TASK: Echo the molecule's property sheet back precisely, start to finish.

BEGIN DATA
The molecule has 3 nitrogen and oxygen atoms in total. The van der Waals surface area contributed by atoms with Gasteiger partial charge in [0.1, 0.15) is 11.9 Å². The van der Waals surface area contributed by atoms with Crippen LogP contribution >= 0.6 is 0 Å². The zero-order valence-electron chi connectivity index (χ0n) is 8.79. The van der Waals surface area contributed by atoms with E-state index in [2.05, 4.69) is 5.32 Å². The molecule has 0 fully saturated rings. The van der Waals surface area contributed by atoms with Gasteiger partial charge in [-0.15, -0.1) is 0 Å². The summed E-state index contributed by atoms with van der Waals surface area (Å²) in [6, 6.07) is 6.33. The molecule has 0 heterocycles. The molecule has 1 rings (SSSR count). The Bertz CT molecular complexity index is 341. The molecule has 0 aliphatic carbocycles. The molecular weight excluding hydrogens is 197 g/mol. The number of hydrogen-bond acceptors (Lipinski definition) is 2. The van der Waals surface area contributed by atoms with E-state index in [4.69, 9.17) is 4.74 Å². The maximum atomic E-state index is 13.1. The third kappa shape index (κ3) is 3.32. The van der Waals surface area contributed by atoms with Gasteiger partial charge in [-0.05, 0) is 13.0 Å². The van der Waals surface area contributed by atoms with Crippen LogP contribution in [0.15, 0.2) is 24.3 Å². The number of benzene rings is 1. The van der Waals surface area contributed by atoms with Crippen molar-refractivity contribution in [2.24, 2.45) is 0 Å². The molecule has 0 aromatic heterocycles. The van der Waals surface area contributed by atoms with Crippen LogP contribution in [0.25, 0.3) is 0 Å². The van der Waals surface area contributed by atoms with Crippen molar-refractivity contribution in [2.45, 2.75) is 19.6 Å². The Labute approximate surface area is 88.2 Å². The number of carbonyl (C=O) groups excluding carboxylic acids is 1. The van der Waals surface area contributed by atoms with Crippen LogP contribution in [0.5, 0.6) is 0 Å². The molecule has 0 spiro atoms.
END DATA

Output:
The molecule has 3 nitrogen and oxygen atoms in total. The van der Waals surface area contributed by atoms with Gasteiger partial charge in [0.1, 0.15) is 11.9 Å². The van der Waals surface area contributed by atoms with Crippen LogP contribution >= 0.6 is 0 Å². The zero-order valence-electron chi connectivity index (χ0n) is 8.79. The van der Waals surface area contributed by atoms with E-state index in [2.05, 4.69) is 5.32 Å². The molecule has 0 fully saturated rings. The van der Waals surface area contributed by atoms with Gasteiger partial charge in [-0.15, -0.1) is 0 Å². The summed E-state index contributed by atoms with van der Waals surface area (Å²) in [6, 6.07) is 6.33. The molecule has 0 heterocycles. The molecule has 1 rings (SSSR count). The Bertz CT molecular complexity index is 341. The molecule has 0 aliphatic carbocycles. The molecular weight excluding hydrogens is 197 g/mol. The number of hydrogen-bond acceptors (Lipinski definition) is 2. The van der Waals surface area contributed by atoms with E-state index in [4.69, 9.17) is 4.74 Å². The maximum atomic E-state index is 13.1. The third kappa shape index (κ3) is 3.32. The van der Waals surface area contributed by atoms with Gasteiger partial charge in [-0.05, 0) is 13.0 Å². The van der Waals surface area contributed by atoms with Crippen LogP contribution in [0.15, 0.2) is 24.3 Å². The number of benzene rings is 1. The van der Waals surface area contributed by atoms with Crippen molar-refractivity contribution in [2.24, 2.45) is 0 Å². The molecule has 0 aromatic heterocycles. The van der Waals surface area contributed by atoms with Crippen LogP contribution in [0.25, 0.3) is 0 Å². The van der Waals surface area contributed by atoms with Crippen molar-refractivity contribution in [2.45, 2.75) is 19.6 Å². The Labute approximate surface area is 88.2 Å². The number of carbonyl (C=O) groups excluding carboxylic acids is 1. The van der Waals surface area contributed by atoms with Crippen LogP contribution in [0.5, 0.6) is 0 Å². The molecule has 0 spiro atoms.